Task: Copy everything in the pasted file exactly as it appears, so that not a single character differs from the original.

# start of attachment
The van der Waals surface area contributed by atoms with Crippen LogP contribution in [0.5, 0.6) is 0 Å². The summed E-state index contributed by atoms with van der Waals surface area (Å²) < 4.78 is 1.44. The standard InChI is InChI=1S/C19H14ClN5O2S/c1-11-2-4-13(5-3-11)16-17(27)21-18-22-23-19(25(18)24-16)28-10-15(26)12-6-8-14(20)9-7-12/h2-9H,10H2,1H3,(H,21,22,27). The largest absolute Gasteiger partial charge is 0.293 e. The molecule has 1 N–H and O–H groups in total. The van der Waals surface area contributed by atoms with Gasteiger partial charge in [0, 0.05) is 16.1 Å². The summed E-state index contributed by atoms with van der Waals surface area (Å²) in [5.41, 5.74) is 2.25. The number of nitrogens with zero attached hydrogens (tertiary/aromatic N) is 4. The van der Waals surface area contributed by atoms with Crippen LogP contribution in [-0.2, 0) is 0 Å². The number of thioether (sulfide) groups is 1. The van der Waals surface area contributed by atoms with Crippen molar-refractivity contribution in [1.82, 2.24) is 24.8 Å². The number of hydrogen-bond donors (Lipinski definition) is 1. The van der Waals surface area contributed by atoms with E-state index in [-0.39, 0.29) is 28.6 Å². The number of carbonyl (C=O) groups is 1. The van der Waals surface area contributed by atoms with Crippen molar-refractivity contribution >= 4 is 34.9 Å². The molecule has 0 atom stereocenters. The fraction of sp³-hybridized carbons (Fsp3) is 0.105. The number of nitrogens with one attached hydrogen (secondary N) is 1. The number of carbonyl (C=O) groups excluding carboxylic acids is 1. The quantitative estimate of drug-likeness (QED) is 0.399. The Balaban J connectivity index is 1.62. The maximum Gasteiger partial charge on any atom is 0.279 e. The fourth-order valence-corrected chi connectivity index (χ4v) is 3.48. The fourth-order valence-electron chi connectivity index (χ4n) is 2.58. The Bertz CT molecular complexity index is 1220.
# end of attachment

The van der Waals surface area contributed by atoms with Crippen LogP contribution in [0.5, 0.6) is 0 Å². The summed E-state index contributed by atoms with van der Waals surface area (Å²) < 4.78 is 1.44. The standard InChI is InChI=1S/C19H14ClN5O2S/c1-11-2-4-13(5-3-11)16-17(27)21-18-22-23-19(25(18)24-16)28-10-15(26)12-6-8-14(20)9-7-12/h2-9H,10H2,1H3,(H,21,22,27). The largest absolute Gasteiger partial charge is 0.293 e. The molecule has 1 N–H and O–H groups in total. The van der Waals surface area contributed by atoms with Gasteiger partial charge in [0, 0.05) is 16.1 Å². The summed E-state index contributed by atoms with van der Waals surface area (Å²) in [5.41, 5.74) is 2.25. The number of nitrogens with zero attached hydrogens (tertiary/aromatic N) is 4. The van der Waals surface area contributed by atoms with Crippen LogP contribution in [-0.2, 0) is 0 Å². The number of thioether (sulfide) groups is 1. The van der Waals surface area contributed by atoms with Crippen molar-refractivity contribution in [1.82, 2.24) is 24.8 Å². The number of hydrogen-bond donors (Lipinski definition) is 1. The van der Waals surface area contributed by atoms with E-state index in [-0.39, 0.29) is 28.6 Å². The number of carbonyl (C=O) groups is 1. The van der Waals surface area contributed by atoms with Crippen molar-refractivity contribution >= 4 is 34.9 Å². The molecule has 0 atom stereocenters. The fraction of sp³-hybridized carbons (Fsp3) is 0.105. The number of nitrogens with one attached hydrogen (secondary N) is 1. The number of carbonyl (C=O) groups excluding carboxylic acids is 1. The quantitative estimate of drug-likeness (QED) is 0.399. The Balaban J connectivity index is 1.62. The maximum Gasteiger partial charge on any atom is 0.279 e. The fourth-order valence-corrected chi connectivity index (χ4v) is 3.48. The fourth-order valence-electron chi connectivity index (χ4n) is 2.58. The Bertz CT molecular complexity index is 1220.